In 1854, John Snow plotted cholera deaths on a map of London's Soho district to diagnose the cause of a deadly outbreak that was ravaging the community. By mapping the geography of cholera incidence Snow was able to locate the local source of the outbreak and determine its root cause. The handle was removed from an infected water pump and it was revealed that the offending water company was drawing its supply just downstream of a major sewage outlet. His actions led to important changes in public health and epidemiology, but not before hundreds of people had died horrible deaths.
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If the same Soho community were to be hit by a disease outbreak today they could set up an online map themselves and within an hour be crowdsourcing incident reports submitted by community members themselves. Texts and tweets could be used to plot incidents directly onto the map. Free and open source tools such as CrowdMap and Open Street Map now mean that anyone can quickly create an online map to visualise the issue they most care about and use it to build a compelling case for action. The availability and ease of use of the software means that we all have the ability to map the issues that we most care about and promote the change that we wish to see in the world.
Maps are extremely popular with news media as they provide a quick and effective way to depict complex issues visually. CrowdMaps are used during tsunamis and earthquakes to guide emergency services to the location of vulnerable populations and functioning healthcare facilities. Community groups are making increasing use of crowd-mapping to monitor issues like election fraud or racist attacks; in order to spotlight issues and to collect evidence of the need for change. Crowdsourcing is used to build up a graphical representation of the issue on a map, data is crowdsourced from the public in the form of text messages or tweets indicating where incidents are happening and the map effectively illustrates events unfolding on the ground.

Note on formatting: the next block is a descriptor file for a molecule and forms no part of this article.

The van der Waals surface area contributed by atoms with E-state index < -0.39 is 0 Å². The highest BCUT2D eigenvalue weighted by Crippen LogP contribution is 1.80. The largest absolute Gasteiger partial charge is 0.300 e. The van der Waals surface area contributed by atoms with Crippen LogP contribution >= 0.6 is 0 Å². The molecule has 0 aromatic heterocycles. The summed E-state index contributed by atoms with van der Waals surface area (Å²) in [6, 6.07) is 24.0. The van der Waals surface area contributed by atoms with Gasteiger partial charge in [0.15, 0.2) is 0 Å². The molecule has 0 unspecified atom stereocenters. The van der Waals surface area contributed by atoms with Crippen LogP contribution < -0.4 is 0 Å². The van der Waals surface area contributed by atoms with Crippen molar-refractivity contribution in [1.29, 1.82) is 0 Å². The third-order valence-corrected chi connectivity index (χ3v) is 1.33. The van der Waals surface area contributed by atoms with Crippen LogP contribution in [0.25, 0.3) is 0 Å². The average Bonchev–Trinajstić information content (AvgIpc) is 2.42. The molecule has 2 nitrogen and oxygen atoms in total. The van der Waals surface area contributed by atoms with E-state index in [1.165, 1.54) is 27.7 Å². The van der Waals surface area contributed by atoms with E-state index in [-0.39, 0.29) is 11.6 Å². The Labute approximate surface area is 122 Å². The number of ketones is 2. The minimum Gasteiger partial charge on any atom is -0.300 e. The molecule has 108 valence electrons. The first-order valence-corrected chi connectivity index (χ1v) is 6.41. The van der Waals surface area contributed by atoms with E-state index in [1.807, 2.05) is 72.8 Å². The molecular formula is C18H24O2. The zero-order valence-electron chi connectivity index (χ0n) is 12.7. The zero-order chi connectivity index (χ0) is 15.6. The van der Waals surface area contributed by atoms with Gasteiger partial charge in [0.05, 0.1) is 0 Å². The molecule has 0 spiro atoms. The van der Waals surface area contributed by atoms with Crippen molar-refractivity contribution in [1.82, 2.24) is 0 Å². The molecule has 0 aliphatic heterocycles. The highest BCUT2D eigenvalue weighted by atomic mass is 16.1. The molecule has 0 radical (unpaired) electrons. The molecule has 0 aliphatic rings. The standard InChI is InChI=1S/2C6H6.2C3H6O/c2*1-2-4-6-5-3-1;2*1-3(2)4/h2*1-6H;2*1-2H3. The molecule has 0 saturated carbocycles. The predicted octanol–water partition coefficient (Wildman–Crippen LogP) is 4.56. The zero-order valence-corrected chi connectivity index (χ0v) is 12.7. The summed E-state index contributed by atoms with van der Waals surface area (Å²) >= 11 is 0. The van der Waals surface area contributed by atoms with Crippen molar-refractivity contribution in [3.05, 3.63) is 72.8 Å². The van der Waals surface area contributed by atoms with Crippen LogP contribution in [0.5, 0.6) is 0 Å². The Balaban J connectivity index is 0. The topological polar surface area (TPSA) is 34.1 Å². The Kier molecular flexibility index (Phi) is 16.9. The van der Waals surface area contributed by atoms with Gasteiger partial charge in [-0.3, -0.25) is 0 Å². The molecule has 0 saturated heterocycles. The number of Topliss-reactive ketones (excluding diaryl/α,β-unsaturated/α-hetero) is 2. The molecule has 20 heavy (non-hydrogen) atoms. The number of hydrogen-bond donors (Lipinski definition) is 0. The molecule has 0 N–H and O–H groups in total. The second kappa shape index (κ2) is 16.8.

Community generated maps can be powerful tools to monitor issues of real public concern and can provide graphic evidence to support a case for social change. CrowdMaps are most effective when used by existing organisations as part of a broader strategy, as in the cases of map.occupy.net or the stop-the-shootings site Ceasefire Chicago. When used well crowdsourcing can help build communities of shared interest. Mapping projects can provide a focus around which to stimulate debate and provide a platform for otherwise voiceless communities.
Recently I attended the Free Elections Hackathon in London where activists from professional election monitoring organisations teamed up with coders and experts from Ushahidi and One World UK. Their objective was to improve existing software previously used in Senegal and Zambia to better enable citizen monitors to report and map fraud and intimidation at polling stations, to communicate incidents to official observer missions and the media.
In the case of electoral fraud, citizen election monitors are not necessarily able to rely on the independence of their government or police – think Zimbabwe or Russia - and foreign observers may not be best attuned to local dynamics. Whether communities are monitoring elections or racist attacks, mapping provides a way to actively resist, gather credible evidence and build a compelling case for justice and social change. Building self-reliance and local resilience in this way is a key benefit of CrowdMapping.
What I like about crowdsourced mapping is that, when done well, it builds on the active participation of community members who themselves monitor and report information. People who may have been feeling powerless in the face of incidents, are empowered to take action around an issue and work toward producing the change they want to see. The evidence collected in maps can add substantial weight to a campaign; an interactive and visually attractive graphic can be worth a thousand words.
An important way of judging whether technology has played an important role in social change is whether the process left people with greater or less capacity for self-determination, i.e. how well equipped are they to deal with the next thing that life throws at them. While flying in external experts might be designed to deliver quick results, it can also be disempowering for local people, who may learn to view themselves as incapable of looking after themselves.
In 1854 community members in Soho died horrible deaths while waiting for the external intervention of an expert like John Snow. Today communities have the ability to create their own maps and produce evidence to support their calls for social change. The availability of CrowdMap and other free and open source tools provide valuable new opportunities for communities to reduce external dependence and to act together to produce the change they want to see in the world.
Tony Roberts (pictured) is the founder and former CEO of UK international development charity Computer Aid International. He is an expert on the use of technology to support international development programmes and healthcare and education in developing countries.